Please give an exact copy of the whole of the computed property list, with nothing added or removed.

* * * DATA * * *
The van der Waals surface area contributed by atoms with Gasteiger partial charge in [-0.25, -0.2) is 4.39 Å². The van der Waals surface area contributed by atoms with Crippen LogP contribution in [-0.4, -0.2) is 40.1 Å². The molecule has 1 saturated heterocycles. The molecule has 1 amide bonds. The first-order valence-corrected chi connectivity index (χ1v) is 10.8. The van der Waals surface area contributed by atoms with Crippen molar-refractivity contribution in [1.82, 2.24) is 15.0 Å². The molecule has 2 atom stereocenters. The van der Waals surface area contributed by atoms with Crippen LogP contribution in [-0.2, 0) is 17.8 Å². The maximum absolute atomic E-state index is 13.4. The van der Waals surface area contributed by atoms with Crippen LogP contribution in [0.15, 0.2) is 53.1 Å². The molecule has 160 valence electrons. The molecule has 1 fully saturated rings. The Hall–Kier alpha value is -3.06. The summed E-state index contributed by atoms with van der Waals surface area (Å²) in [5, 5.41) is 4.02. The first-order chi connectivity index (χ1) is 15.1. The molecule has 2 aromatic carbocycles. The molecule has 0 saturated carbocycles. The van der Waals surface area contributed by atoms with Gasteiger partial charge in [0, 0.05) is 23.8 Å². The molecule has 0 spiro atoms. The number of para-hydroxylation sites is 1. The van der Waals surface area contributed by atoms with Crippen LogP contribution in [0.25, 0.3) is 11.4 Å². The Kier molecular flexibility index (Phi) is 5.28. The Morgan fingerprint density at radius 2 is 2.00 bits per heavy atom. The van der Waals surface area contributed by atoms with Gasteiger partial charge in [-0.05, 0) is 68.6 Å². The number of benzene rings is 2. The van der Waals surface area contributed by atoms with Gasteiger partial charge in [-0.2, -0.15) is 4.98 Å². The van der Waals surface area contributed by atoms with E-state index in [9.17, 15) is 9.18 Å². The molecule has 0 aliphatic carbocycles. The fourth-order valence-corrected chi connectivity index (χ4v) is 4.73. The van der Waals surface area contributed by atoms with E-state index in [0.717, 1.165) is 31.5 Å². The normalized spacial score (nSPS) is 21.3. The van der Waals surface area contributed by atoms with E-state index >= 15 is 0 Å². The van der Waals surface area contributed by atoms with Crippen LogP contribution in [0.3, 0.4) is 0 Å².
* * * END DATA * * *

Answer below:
The van der Waals surface area contributed by atoms with Gasteiger partial charge in [-0.25, -0.2) is 4.39 Å². The van der Waals surface area contributed by atoms with Crippen LogP contribution in [-0.4, -0.2) is 40.1 Å². The molecule has 1 saturated heterocycles. The molecule has 1 amide bonds. The first-order valence-corrected chi connectivity index (χ1v) is 10.8. The van der Waals surface area contributed by atoms with Crippen molar-refractivity contribution in [1.82, 2.24) is 15.0 Å². The molecule has 2 atom stereocenters. The van der Waals surface area contributed by atoms with Crippen LogP contribution in [-0.2, 0) is 17.8 Å². The maximum absolute atomic E-state index is 13.4. The van der Waals surface area contributed by atoms with Crippen LogP contribution in [0.15, 0.2) is 53.1 Å². The molecule has 160 valence electrons. The molecule has 1 fully saturated rings. The Hall–Kier alpha value is -3.06. The summed E-state index contributed by atoms with van der Waals surface area (Å²) in [5, 5.41) is 4.02. The first-order chi connectivity index (χ1) is 15.1. The molecule has 2 aromatic carbocycles. The molecule has 0 saturated carbocycles. The van der Waals surface area contributed by atoms with Gasteiger partial charge in [0, 0.05) is 23.8 Å². The molecule has 0 spiro atoms. The number of para-hydroxylation sites is 1. The van der Waals surface area contributed by atoms with Crippen LogP contribution in [0.25, 0.3) is 11.4 Å². The Kier molecular flexibility index (Phi) is 5.28. The Morgan fingerprint density at radius 2 is 2.00 bits per heavy atom. The van der Waals surface area contributed by atoms with Gasteiger partial charge in [-0.05, 0) is 68.6 Å². The number of benzene rings is 2. The van der Waals surface area contributed by atoms with Gasteiger partial charge in [-0.2, -0.15) is 4.98 Å². The van der Waals surface area contributed by atoms with E-state index in [9.17, 15) is 9.18 Å². The molecule has 0 aliphatic carbocycles. The fourth-order valence-corrected chi connectivity index (χ4v) is 4.73. The van der Waals surface area contributed by atoms with E-state index in [0.717, 1.165) is 31.5 Å². The normalized spacial score (nSPS) is 21.3. The van der Waals surface area contributed by atoms with E-state index >= 15 is 0 Å². The van der Waals surface area contributed by atoms with Crippen LogP contribution in [0.3, 0.4) is 0 Å².